Tuesday, March 26, 2013

PC upgrade or replacement (nostalgia version)

The following is from my old website.  It's a little humorous in light of where technology is now and product cycles are much shorter.  Even though the article is 5 years old a lot of it is still relevant.

Enjoy a bit of geek nostalgia!



March 2008


The question of upgrade or replacement.

Could it be the software?

Often times I’ll be working on a project at a client’s site and will be asked to look at a pc that just doesn’t seem to be working as well as it used to.  In almost every case the primary complaint is poor performance with reliability issues running a close second.

When I spend some time with the afflicted “patient” I often find the performance issue has less to do with the hardware and more to do with an errant application or overdue maintenance tasks. 
In many cases the offending pc can be restored to acceptable performance by performing simple maintenance tasks such as defragmenting the hard disk, applying operating system and application updates and removing unused applications that load a portion of themselves into memory but are never used. 

Many Internet security suites are guilty of this behavior.  Perhaps you bought the security suite to protect you from spyware and virus infection but ended up getting extra pop-up blockers and search toolbars that you either didn’t need or didn’t use.  They’re installed and enabled by default and will use memory and slow performance.  This will be more evident on pc’s with less powerful processors and smaller amounts of RAM.
At this point you may be asking, “What does this have to do with upgrading or replacing my pc?”  The answer is that software issues can often appear as a hardware problem.  Often just addressing maintenance and software issues can return a pc to better than new performance.  This is especially true if there are applications present from the original pc manufacturers configuration.  This is a common practice and these applications can eat up system resources unnecessarily.

I recently had just such an issue with a brand new pc preloaded with extra applications that would never be used in a business setting.  One of these was a proprietary encryption program that the client neither wanted nor needed;  even worse, this application used 25% of the processor’s resources! 
The net effect was to make a brand new pc act like one with a serious hardware issue.  Removal of the extraneous applications greatly improved system performance.

It’s not the software…

Ok, so we’ve gone through the pc, got rid of all the extra software clutter, updated all your programs, defragmented your hard drive and tweaked settings in the operating system.  “Great! Now we’ve done all that and it’s still too slow!”

Now comes the question of whether a business pc should be upgraded or just replaced.

The criteria for making this decision should include the age of the pc and your current and future usage. 
The short answer is that if the pc is over 3 years old it’s best to replace it rather than attempt an upgrade.  The lifecycle for computer hardware is still very short and often parts availability for an older pc can be limited.  These parts can be quite expensive especially when the hardware was based on a platform that was only available for a short period of time such as INTEL 850 chipset based pc’s using the RAMBUS memory platform.  Once the industry moves on to the next hardware platform, the previous platform will be abandoned rather quickly by parts manufacturers.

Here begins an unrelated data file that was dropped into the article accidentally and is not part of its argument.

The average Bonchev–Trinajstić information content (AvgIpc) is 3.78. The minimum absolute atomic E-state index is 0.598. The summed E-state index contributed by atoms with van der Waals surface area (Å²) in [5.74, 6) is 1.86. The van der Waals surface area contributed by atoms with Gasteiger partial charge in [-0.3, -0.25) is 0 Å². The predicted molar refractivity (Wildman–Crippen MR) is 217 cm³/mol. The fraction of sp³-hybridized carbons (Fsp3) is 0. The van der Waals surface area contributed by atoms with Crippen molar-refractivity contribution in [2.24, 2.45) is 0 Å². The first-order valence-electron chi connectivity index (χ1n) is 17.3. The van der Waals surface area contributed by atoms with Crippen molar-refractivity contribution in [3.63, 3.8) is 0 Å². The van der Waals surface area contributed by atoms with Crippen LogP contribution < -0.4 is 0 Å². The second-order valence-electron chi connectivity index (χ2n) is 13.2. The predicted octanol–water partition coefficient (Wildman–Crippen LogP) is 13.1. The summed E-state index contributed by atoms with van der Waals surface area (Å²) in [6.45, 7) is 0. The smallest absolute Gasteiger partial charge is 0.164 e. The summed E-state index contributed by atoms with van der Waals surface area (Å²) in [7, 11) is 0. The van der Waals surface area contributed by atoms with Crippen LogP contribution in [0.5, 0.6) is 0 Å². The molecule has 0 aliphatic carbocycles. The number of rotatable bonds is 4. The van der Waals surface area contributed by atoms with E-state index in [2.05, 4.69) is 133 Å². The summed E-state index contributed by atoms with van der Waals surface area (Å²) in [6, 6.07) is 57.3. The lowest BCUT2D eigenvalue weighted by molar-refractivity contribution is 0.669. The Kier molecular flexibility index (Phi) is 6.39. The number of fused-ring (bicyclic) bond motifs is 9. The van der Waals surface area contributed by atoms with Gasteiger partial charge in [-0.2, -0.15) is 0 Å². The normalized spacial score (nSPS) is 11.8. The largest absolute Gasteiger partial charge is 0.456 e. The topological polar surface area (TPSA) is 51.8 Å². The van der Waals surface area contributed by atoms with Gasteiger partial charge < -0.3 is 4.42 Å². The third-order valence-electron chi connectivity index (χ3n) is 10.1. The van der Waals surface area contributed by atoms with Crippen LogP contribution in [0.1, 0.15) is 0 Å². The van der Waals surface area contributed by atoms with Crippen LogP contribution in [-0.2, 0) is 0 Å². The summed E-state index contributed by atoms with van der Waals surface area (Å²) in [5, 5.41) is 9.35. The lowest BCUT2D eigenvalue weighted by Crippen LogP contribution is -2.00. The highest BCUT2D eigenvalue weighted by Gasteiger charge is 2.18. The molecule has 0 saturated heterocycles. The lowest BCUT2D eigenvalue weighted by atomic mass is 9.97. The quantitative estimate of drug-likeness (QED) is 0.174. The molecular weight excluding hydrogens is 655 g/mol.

I recently had a client with an ailing 2 year old pc.  It had performed satisfactorily until recently when it began to exhibit reliability and response issues.  Finally this pc completely failed and would no longer boot.  Fortunately I was able to obtain compatible hardware to repair this pc but had this problem occurred 6 months later the outcome would have been much different.  In that case I would have advised replacement as the availability and cost of parts as well as the downtime caused by limited parts supply would have been more cost effective.  This pc was, in effect, on the cusp of the repair/replace trigger.

In a business setting it’s not uncommon to see a three to five year replacement cycle for desktop pc’s with shorter cycles for larger firms.  Most manufacturers offer one year warranties with longer terms available at an additional cost.  Rarely do these warranties extend past 3 years.  The reason for this has to do with the rate of technology change and the cost to the manufacturer maintain a service inventory on platforms that become relatively obsolete within one year’s time.  The computer industry has very thin profit margins and a business model based on having just enough inventories to process active orders.  The major players don’t want to maintain a large cache of inventory that they can’t immediately liquidate. 

Businesses know that after the warranty expires on a pc; the cost of repairing hardware issues can exceed the costs associated with replacement.  It’s more than simple hardware costs; it’s the cost of lost productivity from the end user as the problem is addressed as well as the cost of labor to deal with the hardware issue.  It’s far more cost effective to replace rather than repair or upgrade a pc in this case.

What works for a larger business doesn’t always work for a smaller one, however.  A larger business will usually have the capital to absorb the initial costs of hardware purchases over shorter periods of time.  Many times a larger business’s assets are depreciated over shorter periods of time than those of a smaller business.  Computer hardware tends to lose its value quickly and thus quickly erases any depreciation benefit past one year.  Couple this with potential costs mentioned earlier in this article and it’s easy to see the reason for the turnover.